Archived 2009 Articles about  Pieter-Dirk Uys

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Daggers for Mbeki

 – Adrienne Sichel, Tonight, 5 February 2009

To avoid bad luck actors never talk about "Macbeth" but "the Scottish play" instead.

All of which makes Pieter Dirk-Uys's MacBeki all the more intriguing.

Will there be whispers about the Mzansi play?

Or will the illustrious cast throw caution to the politically-charged wind?

Audiences will have great fun unravelling the Bard's original characters who have morphed into all-too-familiar South African comrades and politicians.

Fezile Mpela's MacBeki will succumb to his lethal ambition prodded on by Lady Manta (Nthati Moshesh, who has immortal lines like "out, out, damn beetroot spot").

Lord MacZum (Sello Sebotsane) waits in the wings where Maduba (Arthur Molepo), the old king, has held sway.

Also in this power struggle equation are Lord RamaBanquo (Mpho Osei-Tutu) and Prince McTrev (Coco Merkel).

Don't expect sangoma-like witches.

No, they are a combination of journalists and businessmen called Sosal (Renate Stuurman), Angla (Meme Ditshego) and Giltfields (Kenneth Fok).

Produced by The Market Theatre MacBeki, a comedy, described by its creator as "a farce to be reckoned with", has its world premiere on April 1, which has special significance.

"I'm very happy with April Fool's Day and politicians," PDU quips.

"I opened Adapt or Dye at The Market, on April 1, in 1981. In my version of Macbeth nobody dies. My lot get taken back into the collective leadership, which is worse than death! I've got the Polokwane Forest and marching on Luthuli Castle."

"From Monday this week I am doing the production as a work-in-progress with UCT drama students, with Chris Weare directing. We are working on the text."

Rehearsals start in Joburg on March 1.

When asked why he decided do a play now (the last one was Auditioning Angels, in 2003), what with Evita running her Evita's Peoples' Party and campaigning nationally in her show Elections & Erections, the answer is typically witty.

"I don't decide. It's like, 'O God, I'm having a baby'. In the past five years in my revues, I have been mentioning the sinister bubbling of Macbethian intrigues.

"In 2008, when I was performing Elections & Erections in Boston, I went to New York and saw Patrick Stewart's Macbeth . Wag 'n bietjie, the bells started jangling in my mind. Not about the Macbeths, but about the power struggle. It's a wonderful amalgam of greed, superstition, arrogance, entitlement, all of those. I got the script the next day. In the Shakespeare it's all there.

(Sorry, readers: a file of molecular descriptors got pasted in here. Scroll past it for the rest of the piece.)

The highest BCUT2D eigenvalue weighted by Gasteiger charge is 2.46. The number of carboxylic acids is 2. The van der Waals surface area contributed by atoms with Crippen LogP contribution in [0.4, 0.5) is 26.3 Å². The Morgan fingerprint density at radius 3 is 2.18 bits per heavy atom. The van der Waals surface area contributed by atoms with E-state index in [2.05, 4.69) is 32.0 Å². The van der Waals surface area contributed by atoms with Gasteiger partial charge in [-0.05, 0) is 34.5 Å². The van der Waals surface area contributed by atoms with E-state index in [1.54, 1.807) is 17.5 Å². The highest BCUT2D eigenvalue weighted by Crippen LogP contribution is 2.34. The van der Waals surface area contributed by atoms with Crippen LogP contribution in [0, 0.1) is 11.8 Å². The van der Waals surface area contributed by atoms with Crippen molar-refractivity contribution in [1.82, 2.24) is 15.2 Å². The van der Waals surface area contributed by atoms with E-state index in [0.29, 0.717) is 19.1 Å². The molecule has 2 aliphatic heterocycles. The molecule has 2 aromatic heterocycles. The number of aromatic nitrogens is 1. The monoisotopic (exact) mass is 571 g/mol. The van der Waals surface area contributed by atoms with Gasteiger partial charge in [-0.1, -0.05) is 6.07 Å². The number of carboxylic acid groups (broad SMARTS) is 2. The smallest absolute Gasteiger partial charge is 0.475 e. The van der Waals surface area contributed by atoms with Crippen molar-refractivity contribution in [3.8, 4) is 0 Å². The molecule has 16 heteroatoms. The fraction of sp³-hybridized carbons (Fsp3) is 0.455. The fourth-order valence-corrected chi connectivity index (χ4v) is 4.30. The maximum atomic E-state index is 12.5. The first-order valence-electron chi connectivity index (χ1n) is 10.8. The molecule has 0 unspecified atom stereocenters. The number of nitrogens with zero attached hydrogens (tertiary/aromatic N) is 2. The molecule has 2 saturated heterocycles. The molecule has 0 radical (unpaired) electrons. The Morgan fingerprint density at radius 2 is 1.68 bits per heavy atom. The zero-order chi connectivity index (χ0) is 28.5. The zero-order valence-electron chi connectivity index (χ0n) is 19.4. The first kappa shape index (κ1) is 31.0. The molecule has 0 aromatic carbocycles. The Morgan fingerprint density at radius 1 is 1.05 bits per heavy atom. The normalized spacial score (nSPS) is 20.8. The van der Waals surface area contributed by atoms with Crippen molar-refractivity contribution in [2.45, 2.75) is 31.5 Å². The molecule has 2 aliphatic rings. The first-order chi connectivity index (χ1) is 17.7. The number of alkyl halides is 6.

"The day after I got back from the US, I went to the Hydro in Stellenbosch, to get my weight back. The play popped out in four days. I was back there last week to learn my lines for Elections and Erections. It is like going into a monastery to marry Jesus."

Dubbing this venture "Pieter-Dirk Uys-peare" the writer-director is adamant that audiences don't have to know the original play.

"We make it clear who's who in our zoo. I am not deconstructing Shakespeare, but Thabo Mbeki.

"I'm not a fan. I saw through him in 2002 when I wrote a (public) letter accusing him of genocide and, six months later, another letter, after he said he didn't know anyone who had Aids. Now there's the legacy of 200 000 people who've died of Aids. It's not revenge. It is important to have compassion for the character who can bring tears to your eyes.

History keeps playing tricks.

"The news changes by the minute. When I wrote the play, Thabo Mbeki was president. Then he wasn't. I thought: Oh God, my play!

"Then there was Judge Nicholson's verdict on Zuma in Pietermaritzberg and the Appeal Court decision. But the play gets better (every time), because it is not a mirrored reality. These are not impersonations, there's so much interpretation for the actors to do."

The cast purposefully features only one white face, Lizz Meiring, as the Porter (and Celine Dion). Thereby hangs a satiric, politically correct, agenda.

How were the auditions? "I never audition. I'd rather take them for coffee. After five minutes I know. I have never been let down.

"Sometimes I have to rethink how they approach a role. As a director I'm very much a traffic cop. They have to drive as long as they don't speed, aren't drunk, or crash. I miss writing and directing. It is the flexing of new theatre muscles."

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